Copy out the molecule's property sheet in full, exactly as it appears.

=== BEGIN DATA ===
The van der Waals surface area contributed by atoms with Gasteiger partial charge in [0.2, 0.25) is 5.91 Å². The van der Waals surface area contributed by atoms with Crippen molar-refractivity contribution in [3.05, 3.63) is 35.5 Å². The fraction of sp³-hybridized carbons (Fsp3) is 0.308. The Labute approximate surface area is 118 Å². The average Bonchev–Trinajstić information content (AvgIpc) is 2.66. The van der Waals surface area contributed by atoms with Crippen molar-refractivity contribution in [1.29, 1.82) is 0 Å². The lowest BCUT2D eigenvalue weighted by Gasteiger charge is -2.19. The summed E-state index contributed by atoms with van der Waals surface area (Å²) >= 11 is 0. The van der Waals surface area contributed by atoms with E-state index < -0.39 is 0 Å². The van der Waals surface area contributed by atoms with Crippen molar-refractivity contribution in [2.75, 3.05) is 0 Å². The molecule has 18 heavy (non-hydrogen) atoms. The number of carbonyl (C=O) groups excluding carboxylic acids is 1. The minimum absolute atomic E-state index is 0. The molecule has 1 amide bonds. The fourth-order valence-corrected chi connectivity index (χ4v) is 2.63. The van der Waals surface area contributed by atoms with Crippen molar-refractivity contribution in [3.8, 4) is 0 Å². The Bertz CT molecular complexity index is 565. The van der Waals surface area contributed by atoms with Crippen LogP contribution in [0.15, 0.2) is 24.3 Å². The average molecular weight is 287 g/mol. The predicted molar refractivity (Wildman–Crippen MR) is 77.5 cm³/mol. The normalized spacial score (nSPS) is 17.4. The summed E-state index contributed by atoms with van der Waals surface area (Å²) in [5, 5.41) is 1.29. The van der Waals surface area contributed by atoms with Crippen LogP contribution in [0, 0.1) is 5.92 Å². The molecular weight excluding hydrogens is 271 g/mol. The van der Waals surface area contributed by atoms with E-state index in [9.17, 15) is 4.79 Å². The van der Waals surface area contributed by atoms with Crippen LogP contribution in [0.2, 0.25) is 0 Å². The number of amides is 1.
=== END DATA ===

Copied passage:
The van der Waals surface area contributed by atoms with Gasteiger partial charge in [0.2, 0.25) is 5.91 Å². The van der Waals surface area contributed by atoms with Crippen molar-refractivity contribution in [3.05, 3.63) is 35.5 Å². The fraction of sp³-hybridized carbons (Fsp3) is 0.308. The Labute approximate surface area is 118 Å². The average Bonchev–Trinajstić information content (AvgIpc) is 2.66. The van der Waals surface area contributed by atoms with Crippen molar-refractivity contribution in [1.29, 1.82) is 0 Å². The lowest BCUT2D eigenvalue weighted by Gasteiger charge is -2.19. The summed E-state index contributed by atoms with van der Waals surface area (Å²) >= 11 is 0. The van der Waals surface area contributed by atoms with E-state index < -0.39 is 0 Å². The van der Waals surface area contributed by atoms with Crippen molar-refractivity contribution in [2.75, 3.05) is 0 Å². The molecule has 18 heavy (non-hydrogen) atoms. The number of carbonyl (C=O) groups excluding carboxylic acids is 1. The minimum absolute atomic E-state index is 0. The molecule has 1 amide bonds. The fourth-order valence-corrected chi connectivity index (χ4v) is 2.63. The van der Waals surface area contributed by atoms with Crippen molar-refractivity contribution in [3.8, 4) is 0 Å². The Bertz CT molecular complexity index is 565. The van der Waals surface area contributed by atoms with Crippen LogP contribution in [0.15, 0.2) is 24.3 Å². The average molecular weight is 287 g/mol. The predicted molar refractivity (Wildman–Crippen MR) is 77.5 cm³/mol. The normalized spacial score (nSPS) is 17.4. The summed E-state index contributed by atoms with van der Waals surface area (Å²) in [5, 5.41) is 1.29. The van der Waals surface area contributed by atoms with Crippen LogP contribution in [0, 0.1) is 5.92 Å². The molecular weight excluding hydrogens is 271 g/mol. The van der Waals surface area contributed by atoms with E-state index in [9.17, 15) is 4.79 Å². The van der Waals surface area contributed by atoms with Crippen LogP contribution in [0.2, 0.25) is 0 Å². The number of amides is 1.